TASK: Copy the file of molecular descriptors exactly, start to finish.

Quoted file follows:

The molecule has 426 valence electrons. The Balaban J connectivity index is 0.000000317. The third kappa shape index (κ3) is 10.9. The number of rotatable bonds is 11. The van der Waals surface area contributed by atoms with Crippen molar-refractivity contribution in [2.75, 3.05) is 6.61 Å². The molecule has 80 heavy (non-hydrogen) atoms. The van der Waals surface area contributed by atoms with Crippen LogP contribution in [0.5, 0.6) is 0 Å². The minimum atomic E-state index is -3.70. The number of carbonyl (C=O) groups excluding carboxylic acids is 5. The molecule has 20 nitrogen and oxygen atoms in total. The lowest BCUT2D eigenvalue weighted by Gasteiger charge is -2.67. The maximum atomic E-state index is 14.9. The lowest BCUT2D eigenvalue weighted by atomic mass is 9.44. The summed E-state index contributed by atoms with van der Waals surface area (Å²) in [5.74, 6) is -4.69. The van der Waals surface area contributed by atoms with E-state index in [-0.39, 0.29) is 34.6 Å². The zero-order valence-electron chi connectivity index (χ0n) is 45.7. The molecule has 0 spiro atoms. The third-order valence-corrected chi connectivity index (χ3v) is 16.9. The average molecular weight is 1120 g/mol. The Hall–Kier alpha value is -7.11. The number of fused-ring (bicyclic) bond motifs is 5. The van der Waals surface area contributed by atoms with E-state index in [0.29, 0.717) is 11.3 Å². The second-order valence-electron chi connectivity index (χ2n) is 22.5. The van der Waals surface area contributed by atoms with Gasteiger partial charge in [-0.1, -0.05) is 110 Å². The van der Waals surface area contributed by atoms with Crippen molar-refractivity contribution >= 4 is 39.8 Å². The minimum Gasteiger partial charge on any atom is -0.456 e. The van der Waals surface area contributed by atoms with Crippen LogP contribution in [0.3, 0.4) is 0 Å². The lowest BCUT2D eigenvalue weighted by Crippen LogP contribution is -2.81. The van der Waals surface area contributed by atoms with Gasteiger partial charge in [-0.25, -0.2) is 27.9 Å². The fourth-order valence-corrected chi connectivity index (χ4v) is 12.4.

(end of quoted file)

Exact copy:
The molecule has 426 valence electrons. The Balaban J connectivity index is 0.000000317. The third kappa shape index (κ3) is 10.9. The number of rotatable bonds is 11. The van der Waals surface area contributed by atoms with Crippen molar-refractivity contribution in [2.75, 3.05) is 6.61 Å². The molecule has 80 heavy (non-hydrogen) atoms. The van der Waals surface area contributed by atoms with Crippen LogP contribution in [0.5, 0.6) is 0 Å². The minimum atomic E-state index is -3.70. The number of carbonyl (C=O) groups excluding carboxylic acids is 5. The molecule has 20 nitrogen and oxygen atoms in total. The lowest BCUT2D eigenvalue weighted by Gasteiger charge is -2.67. The maximum atomic E-state index is 14.9. The lowest BCUT2D eigenvalue weighted by atomic mass is 9.44. The summed E-state index contributed by atoms with van der Waals surface area (Å²) in [5.74, 6) is -4.69. The van der Waals surface area contributed by atoms with E-state index in [-0.39, 0.29) is 34.6 Å². The zero-order valence-electron chi connectivity index (χ0n) is 45.7. The molecule has 0 spiro atoms. The third-order valence-corrected chi connectivity index (χ3v) is 16.9. The average molecular weight is 1120 g/mol. The Hall–Kier alpha value is -7.11. The number of fused-ring (bicyclic) bond motifs is 5. The van der Waals surface area contributed by atoms with E-state index in [0.29, 0.717) is 11.3 Å². The second-order valence-electron chi connectivity index (χ2n) is 22.5. The van der Waals surface area contributed by atoms with Gasteiger partial charge in [-0.1, -0.05) is 110 Å². The van der Waals surface area contributed by atoms with Crippen molar-refractivity contribution >= 4 is 39.8 Å². The minimum Gasteiger partial charge on any atom is -0.456 e. The van der Waals surface area contributed by atoms with Crippen LogP contribution in [0.3, 0.4) is 0 Å². The lowest BCUT2D eigenvalue weighted by Crippen LogP contribution is -2.81. The van der Waals surface area contributed by atoms with Gasteiger partial charge in [-0.25, -0.2) is 27.9 Å². The fourth-order valence-corrected chi connectivity index (χ4v) is 12.4.